This fall, while students across the country are meeting new teachers and packing their school bags, the US Supreme Court will hear a case about the use of service dogs in the classroom.
On Tuesday, June 28, the U.S. Supreme Court said it will will decide if Ehlena Fry’s family can sue the 12-year-old’s former school district for violating the American with Disabilities Act (ADA) by banning Wonder, her service dog, from the classroom.
The decision comes almost four years after Brent and Stacy Fry, Ehlena’s parents, initially sued Napoleon Community Schools and the Jackson County Intermediate School District. They argue that the school breached federal disability laws by not allowing Ehlena to be accompanied by her prescribed service dog. Initially, the lawsuit was dismissed, and that dismissal was upheld by an appeals court in 2015. When the Frys appealed again to the high court, it was decided that they could sue the district for violating ADA.
According to Todd Spangler of the Detroit Free Press, the district argued that Ehlena’s needs were being met by an aide; therefore, a service dog was not needed. In addition, Timothy Mullins, a Troy attorney representing the district, argued that the family should have gone through administrative hearings with the district under IDEA (Individuals with Disabilities Education Act). Had they done so, the dispute could have been resolved, according to Mullins.
Serving the family in court is the American Civil Liberties Union (ACLU) of Michigan. According to the ACLU, Ehlena is not alone, and that school districts across the country have denied students with disabilities their right to bring service dogs to school.
“This case could once and for all remove unfair legal hurdles for victims of discrimination across the country that prevent them from seeking justice guaranteed by the Americans with Disabilities Act,” said Michael J. Steinberg, legal director of the ACLU, in a June 28 press release. “To force a child to choose between her independence and her education is not only illegal, it is heartless.”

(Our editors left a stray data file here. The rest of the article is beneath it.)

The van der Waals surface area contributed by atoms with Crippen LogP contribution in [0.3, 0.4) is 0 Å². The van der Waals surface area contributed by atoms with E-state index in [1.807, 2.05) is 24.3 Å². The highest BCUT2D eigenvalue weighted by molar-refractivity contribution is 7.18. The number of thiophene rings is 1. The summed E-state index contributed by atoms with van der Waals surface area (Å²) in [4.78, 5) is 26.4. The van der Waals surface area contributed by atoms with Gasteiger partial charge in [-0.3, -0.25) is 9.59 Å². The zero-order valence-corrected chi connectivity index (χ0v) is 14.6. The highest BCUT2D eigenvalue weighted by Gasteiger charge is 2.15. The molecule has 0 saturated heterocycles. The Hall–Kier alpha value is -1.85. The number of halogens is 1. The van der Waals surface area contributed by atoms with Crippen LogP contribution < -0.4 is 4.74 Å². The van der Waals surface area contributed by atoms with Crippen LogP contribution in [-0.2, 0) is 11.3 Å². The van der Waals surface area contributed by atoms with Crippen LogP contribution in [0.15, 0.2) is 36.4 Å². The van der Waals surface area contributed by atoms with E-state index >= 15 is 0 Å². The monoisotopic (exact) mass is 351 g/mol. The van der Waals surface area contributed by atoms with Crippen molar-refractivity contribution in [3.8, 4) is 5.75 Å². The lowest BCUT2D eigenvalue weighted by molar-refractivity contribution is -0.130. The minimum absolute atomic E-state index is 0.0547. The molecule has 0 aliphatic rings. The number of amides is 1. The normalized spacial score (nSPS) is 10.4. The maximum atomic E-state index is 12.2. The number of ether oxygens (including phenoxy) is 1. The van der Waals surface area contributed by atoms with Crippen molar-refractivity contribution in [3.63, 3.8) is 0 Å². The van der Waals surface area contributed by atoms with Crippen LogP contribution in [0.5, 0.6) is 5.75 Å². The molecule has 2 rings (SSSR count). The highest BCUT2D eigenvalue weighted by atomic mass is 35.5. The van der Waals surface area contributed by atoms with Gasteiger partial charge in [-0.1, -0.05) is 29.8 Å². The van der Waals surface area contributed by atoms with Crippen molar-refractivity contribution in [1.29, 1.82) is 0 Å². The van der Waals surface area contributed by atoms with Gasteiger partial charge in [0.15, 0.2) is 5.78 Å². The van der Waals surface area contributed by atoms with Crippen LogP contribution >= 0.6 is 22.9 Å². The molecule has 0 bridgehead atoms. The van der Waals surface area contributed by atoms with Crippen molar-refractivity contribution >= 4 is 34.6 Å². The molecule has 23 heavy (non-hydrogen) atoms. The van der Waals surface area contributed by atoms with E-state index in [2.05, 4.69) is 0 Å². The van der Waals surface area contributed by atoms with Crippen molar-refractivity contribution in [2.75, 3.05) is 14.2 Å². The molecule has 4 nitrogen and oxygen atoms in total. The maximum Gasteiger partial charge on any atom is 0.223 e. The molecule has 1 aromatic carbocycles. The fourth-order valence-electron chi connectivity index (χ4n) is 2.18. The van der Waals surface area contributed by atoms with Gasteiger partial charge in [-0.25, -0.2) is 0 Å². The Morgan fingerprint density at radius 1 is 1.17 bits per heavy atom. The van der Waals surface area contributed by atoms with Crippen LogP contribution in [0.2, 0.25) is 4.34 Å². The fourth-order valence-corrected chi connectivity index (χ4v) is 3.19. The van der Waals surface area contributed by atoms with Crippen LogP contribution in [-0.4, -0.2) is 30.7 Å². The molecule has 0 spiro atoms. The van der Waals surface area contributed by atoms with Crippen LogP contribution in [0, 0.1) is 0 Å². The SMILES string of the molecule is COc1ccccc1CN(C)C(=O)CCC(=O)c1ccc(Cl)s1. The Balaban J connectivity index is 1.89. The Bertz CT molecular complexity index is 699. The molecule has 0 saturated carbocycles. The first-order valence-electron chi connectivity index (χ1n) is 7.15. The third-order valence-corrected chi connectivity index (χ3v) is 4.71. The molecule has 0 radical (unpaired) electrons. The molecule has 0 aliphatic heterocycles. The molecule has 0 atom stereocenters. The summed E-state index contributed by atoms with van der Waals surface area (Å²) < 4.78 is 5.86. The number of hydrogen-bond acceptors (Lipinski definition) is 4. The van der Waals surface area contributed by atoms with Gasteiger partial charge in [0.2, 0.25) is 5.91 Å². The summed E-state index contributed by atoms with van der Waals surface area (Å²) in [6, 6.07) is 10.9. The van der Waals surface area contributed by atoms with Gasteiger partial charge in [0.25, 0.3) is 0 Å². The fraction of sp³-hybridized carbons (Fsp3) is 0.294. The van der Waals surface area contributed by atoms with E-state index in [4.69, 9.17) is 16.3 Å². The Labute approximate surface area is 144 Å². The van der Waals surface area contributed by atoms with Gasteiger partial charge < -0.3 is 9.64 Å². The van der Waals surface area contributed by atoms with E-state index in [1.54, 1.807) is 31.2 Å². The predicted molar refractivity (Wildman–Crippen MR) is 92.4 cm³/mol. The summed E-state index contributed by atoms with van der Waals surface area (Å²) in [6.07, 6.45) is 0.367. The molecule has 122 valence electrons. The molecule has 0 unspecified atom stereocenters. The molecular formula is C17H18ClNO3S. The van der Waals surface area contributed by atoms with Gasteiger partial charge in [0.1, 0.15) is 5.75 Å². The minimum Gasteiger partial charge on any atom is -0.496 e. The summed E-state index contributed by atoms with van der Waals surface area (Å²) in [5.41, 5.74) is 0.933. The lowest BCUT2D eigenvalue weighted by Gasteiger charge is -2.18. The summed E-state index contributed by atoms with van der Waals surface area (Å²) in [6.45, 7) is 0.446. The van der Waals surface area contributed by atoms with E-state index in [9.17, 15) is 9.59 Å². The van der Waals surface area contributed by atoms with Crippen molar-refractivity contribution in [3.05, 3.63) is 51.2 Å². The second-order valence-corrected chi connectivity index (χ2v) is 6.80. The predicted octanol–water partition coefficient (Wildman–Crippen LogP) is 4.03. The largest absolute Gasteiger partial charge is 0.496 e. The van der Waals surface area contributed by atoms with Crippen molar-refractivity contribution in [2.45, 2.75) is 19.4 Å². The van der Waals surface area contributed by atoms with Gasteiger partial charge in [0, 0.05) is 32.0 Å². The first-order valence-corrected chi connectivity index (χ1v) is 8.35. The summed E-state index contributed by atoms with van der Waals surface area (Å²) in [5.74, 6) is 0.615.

Fry, who is now a 12 years old, has spastic quadriplegic cerebral palsy. This condition limits her motor skills and mobility, but not her cognitive ability, according to a past lawsuit. Her family says that in 2009, Ehlena was prescribed a service dog by her pediatrician. The community helped Fry and her family raise $13,000 for the then 5-year-old girl’s certified and trained goldendoodle, Wonder.
The dog helps Ehlena with gross motor tasks she struggles with, such as opening doors, shutting off lights, or picking up dropped items. The family claims the dog has helped Ehlena “gain independence,” which has been their “goal for her,” according to a YouTube video posted by the ACLU.
When Ehlena was eight, a special education team at Exra Eby Elementary School, where Ehlena attended, determined she did not need Wonder via an individual education plan (IEP). Ehlena went to school without her service dog from October 2009 to April 2010. Ehlena and Wonder were then granted a “30-day trial period.” However, Wonder was required to sit at the back of the classroom and was not allowed to go out to recess with Ehlena. At the end of the school year, the district banned Wonder altogether.
“As a parent, I’ll never forget the smile on Ehlena’s face when she first began working with Wonder and was able to do things on her own without my help,” said her mom, Stacy, in an article in The Detroit Free Press by Todd Spangler. “We’re hopeful that the Supreme Court will make it clear that school can’t treat children with disabilities differently and stand in the way of their independence.”